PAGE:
Finally, one of the interesting stories about Minh Mang concerns his queen, Hua (I’m totally guessing at the spelling here), who died at the age of 17. After her death, it was decreed that no one could bear the queen’s name. In fact, the Dong Ba Market that I’ve written about here was originally named the Dong Hua Market, becoming Dong Ba with the decree. The decree against naming anything Hua did not expire until the monarchy ended in 1945.

The tour also stopped at the Imperial City. Although we’d been there before, we did learn some new facts from our tour guide. I think I’ve mentioned that the Citadel and Imperial City are on the north bank of the Perfume River. The tallest structure in the Imperial City is a pavilion that is 60 meters tall. No structure on the north bank of the river can be taller than this Pagoda, similar to the University of Virginia dictum that no structure be taller than the Rotunda. Outside the walls of the Imperial City are five Holy Cannons, signifying the power of the monarchy. The four to the left of the Imperial City symbolize the four seasons, while the five to the right symbolize the five elements: earth, fire, air, water, and metal. The center entry on the gate pavilion was reserved for the emperor; mandarins used the side gates according to the same protocol seen at the tombs: civil mandarins to the left and military mandarins to the right. Women were not permitted to use the main gate to the Imperial City until the monarchy was dissolved in 1945.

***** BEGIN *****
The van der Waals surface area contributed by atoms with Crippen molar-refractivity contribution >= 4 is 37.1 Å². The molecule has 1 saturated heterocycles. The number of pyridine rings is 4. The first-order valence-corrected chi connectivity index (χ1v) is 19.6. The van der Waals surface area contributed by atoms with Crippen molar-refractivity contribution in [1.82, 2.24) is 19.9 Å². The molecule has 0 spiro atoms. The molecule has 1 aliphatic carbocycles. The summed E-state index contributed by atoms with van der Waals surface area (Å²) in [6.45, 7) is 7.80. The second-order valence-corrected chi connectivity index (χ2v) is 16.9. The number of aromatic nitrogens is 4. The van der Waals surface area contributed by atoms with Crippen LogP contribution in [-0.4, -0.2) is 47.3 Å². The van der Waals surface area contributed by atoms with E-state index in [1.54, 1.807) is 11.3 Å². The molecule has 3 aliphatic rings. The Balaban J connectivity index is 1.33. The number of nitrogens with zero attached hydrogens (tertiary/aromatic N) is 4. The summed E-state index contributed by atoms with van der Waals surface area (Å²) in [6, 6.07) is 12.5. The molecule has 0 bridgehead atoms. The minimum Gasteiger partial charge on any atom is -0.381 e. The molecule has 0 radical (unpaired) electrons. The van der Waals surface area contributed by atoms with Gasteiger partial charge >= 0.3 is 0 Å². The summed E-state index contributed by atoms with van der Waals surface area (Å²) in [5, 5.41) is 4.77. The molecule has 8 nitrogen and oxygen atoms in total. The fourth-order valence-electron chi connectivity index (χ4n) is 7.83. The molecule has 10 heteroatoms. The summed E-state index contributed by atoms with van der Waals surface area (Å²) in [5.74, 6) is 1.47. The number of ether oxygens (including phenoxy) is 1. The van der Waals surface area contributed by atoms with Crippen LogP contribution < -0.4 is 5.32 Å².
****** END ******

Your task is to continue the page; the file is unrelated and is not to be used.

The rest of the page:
I’ve mentioned “mandarins” several times so far. The mandarins constituted the civil service. A man qualified to be a mandarin by passing examinations at three levels: village, district, and royal. For a man to become a mandarin brought honor to his family, and there was a large festival whenever new mandarins were inducted. There were nine grades of mandarin, and they acted in various spheres of influence—education, defense, etc. The tour guide compared it to the American cabinet. The king and head mandarins would meet together at the beginning and middle of each lunar month. The king would sit inside Thai Hoa Palace while the mandarins (the head of each department and his assistant) would stand in the courtyard outside and listen to the pronouncements of the emperor. The acoustics in the palace are supposedly superb. The emperor could speak in his normal voice, and an intermediary at the door would listen and them repeat what the emperor had said for the mandarins standing outside. There was no discussion at this time; that came later, after the mandarins had considered what the emperor had said.